Labour: Rural broadband initiative 'massive policy failure'
The Labour Party is criticising the Commerce Committee’s decision to block an inquiry into the rural broadband initiative.
Labour’s ICT spokesperson Clare Curran is calling the RBI a ‘massive policy failure and ‘waste of money’, slating the Committee’s decision.
“The Government is about to spend an extra $150 million on a programme that isn’t working. The RBI could prove to be one of the most misguided spends of this National Government,” Curran says.
“Labour is fully committed to delivering a much better broadband experience for rural New Zealanders. We believe the rural broadband scheme has let down our regions and there is an urgent need for evaluation before more money is spent,” she explains.
“Labour voted in favour of the inquiry but a majority decision by the National-dominated committee saw the bid voted down,” Curran adds.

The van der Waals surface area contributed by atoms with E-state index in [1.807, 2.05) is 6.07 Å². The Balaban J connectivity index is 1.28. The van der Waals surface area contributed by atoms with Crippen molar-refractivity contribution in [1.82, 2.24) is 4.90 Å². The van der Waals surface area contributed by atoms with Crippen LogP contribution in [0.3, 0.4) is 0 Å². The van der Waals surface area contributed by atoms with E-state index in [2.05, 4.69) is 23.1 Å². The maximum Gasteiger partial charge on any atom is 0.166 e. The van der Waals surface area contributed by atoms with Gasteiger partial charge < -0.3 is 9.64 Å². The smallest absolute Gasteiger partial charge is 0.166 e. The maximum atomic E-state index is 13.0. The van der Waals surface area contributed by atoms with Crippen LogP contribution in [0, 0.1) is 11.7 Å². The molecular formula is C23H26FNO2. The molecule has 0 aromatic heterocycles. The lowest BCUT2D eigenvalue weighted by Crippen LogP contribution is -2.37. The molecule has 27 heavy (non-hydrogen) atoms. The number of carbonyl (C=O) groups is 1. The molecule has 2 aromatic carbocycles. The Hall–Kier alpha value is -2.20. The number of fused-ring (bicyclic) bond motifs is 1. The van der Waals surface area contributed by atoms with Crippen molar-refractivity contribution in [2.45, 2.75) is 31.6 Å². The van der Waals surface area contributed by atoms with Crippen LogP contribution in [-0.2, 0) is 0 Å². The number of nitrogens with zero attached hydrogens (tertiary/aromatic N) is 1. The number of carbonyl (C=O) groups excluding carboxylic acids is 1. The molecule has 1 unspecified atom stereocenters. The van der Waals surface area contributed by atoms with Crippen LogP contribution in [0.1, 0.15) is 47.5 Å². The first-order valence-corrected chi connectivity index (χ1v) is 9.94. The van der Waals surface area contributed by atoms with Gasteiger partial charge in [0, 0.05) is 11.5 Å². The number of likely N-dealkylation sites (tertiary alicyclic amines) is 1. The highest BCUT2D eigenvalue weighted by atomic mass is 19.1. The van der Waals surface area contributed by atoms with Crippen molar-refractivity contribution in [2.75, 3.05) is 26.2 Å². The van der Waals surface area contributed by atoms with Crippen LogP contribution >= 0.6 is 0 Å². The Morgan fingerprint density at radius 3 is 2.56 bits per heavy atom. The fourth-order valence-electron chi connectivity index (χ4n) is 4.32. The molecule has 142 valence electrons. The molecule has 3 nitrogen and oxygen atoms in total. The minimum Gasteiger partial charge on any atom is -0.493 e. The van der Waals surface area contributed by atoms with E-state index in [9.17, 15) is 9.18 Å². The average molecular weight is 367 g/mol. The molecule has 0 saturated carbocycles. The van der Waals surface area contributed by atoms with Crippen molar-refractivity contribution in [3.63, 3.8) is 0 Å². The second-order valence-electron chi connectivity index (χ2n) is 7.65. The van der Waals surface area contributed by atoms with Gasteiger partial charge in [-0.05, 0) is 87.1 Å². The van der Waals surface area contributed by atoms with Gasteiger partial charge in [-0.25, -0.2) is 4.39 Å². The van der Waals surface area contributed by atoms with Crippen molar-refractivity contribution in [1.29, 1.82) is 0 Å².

Curran cited a recent Northland survey that showed almost 86% of users were unhappy with their broadband internet services. Only 4% of the 1466 Northlanders surveyed were on ultra-fast broadband (UFB), with 75% on copper broadband and just over 1% still on dial-up.
A 2014 Colmar Brunton survey of rural households and businesses found nearly 70% felt left behind, restricted and frustrated with their internet services.
“In 2010 the government promised to deliver enhanced broadband connections to 252,000 households and businesses,” Curran explains.
“Only 8,500 are connected to fixed wireless connections – that represents $7,000 per connection of the $60 million invested in that part of the programme.”
She says, “The Minister and MBIE have admitted there has been no analysis of the $300 million expenditure to determine whether it has been effective and value for money.
“This is just another example of wasteful spending. The Government needs to connect all Kiwis, but do it smarter.”